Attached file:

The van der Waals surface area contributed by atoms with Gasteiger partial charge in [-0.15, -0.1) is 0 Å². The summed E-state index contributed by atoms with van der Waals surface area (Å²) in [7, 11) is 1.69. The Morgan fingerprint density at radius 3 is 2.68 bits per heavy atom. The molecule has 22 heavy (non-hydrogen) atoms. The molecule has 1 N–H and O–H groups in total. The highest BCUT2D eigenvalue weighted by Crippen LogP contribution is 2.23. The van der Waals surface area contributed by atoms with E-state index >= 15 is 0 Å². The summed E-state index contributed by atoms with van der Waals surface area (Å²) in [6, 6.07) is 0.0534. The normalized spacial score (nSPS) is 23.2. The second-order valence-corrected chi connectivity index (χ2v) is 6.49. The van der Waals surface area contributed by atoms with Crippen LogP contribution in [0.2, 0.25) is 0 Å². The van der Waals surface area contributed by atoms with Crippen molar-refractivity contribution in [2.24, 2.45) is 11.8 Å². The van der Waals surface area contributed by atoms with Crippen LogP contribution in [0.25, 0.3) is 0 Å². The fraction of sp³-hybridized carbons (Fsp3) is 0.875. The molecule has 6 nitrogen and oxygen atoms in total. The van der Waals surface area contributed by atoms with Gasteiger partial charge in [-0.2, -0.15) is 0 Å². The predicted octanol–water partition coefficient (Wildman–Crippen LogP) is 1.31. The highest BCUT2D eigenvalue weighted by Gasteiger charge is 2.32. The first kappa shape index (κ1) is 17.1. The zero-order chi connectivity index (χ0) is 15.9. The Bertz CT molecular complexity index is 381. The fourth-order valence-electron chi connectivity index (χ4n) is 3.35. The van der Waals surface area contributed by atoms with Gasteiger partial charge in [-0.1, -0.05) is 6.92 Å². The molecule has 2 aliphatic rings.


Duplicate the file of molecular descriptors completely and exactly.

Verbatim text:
The van der Waals surface area contributed by atoms with Gasteiger partial charge in [-0.15, -0.1) is 0 Å². The summed E-state index contributed by atoms with van der Waals surface area (Å²) in [7, 11) is 1.69. The Morgan fingerprint density at radius 3 is 2.68 bits per heavy atom. The molecule has 22 heavy (non-hydrogen) atoms. The molecule has 1 N–H and O–H groups in total. The highest BCUT2D eigenvalue weighted by Crippen LogP contribution is 2.23. The van der Waals surface area contributed by atoms with E-state index >= 15 is 0 Å². The summed E-state index contributed by atoms with van der Waals surface area (Å²) in [6, 6.07) is 0.0534. The normalized spacial score (nSPS) is 23.2. The second-order valence-corrected chi connectivity index (χ2v) is 6.49. The van der Waals surface area contributed by atoms with Crippen LogP contribution in [0.2, 0.25) is 0 Å². The van der Waals surface area contributed by atoms with Crippen molar-refractivity contribution in [2.24, 2.45) is 11.8 Å². The van der Waals surface area contributed by atoms with Crippen LogP contribution in [0.25, 0.3) is 0 Å². The fraction of sp³-hybridized carbons (Fsp3) is 0.875. The molecule has 6 nitrogen and oxygen atoms in total. The van der Waals surface area contributed by atoms with Gasteiger partial charge in [-0.2, -0.15) is 0 Å². The predicted octanol–water partition coefficient (Wildman–Crippen LogP) is 1.31. The highest BCUT2D eigenvalue weighted by Gasteiger charge is 2.32. The first kappa shape index (κ1) is 17.1. The zero-order chi connectivity index (χ0) is 15.9. The Bertz CT molecular complexity index is 381. The fourth-order valence-electron chi connectivity index (χ4n) is 3.35. The van der Waals surface area contributed by atoms with Gasteiger partial charge in [-0.1, -0.05) is 6.92 Å². The molecule has 2 aliphatic rings.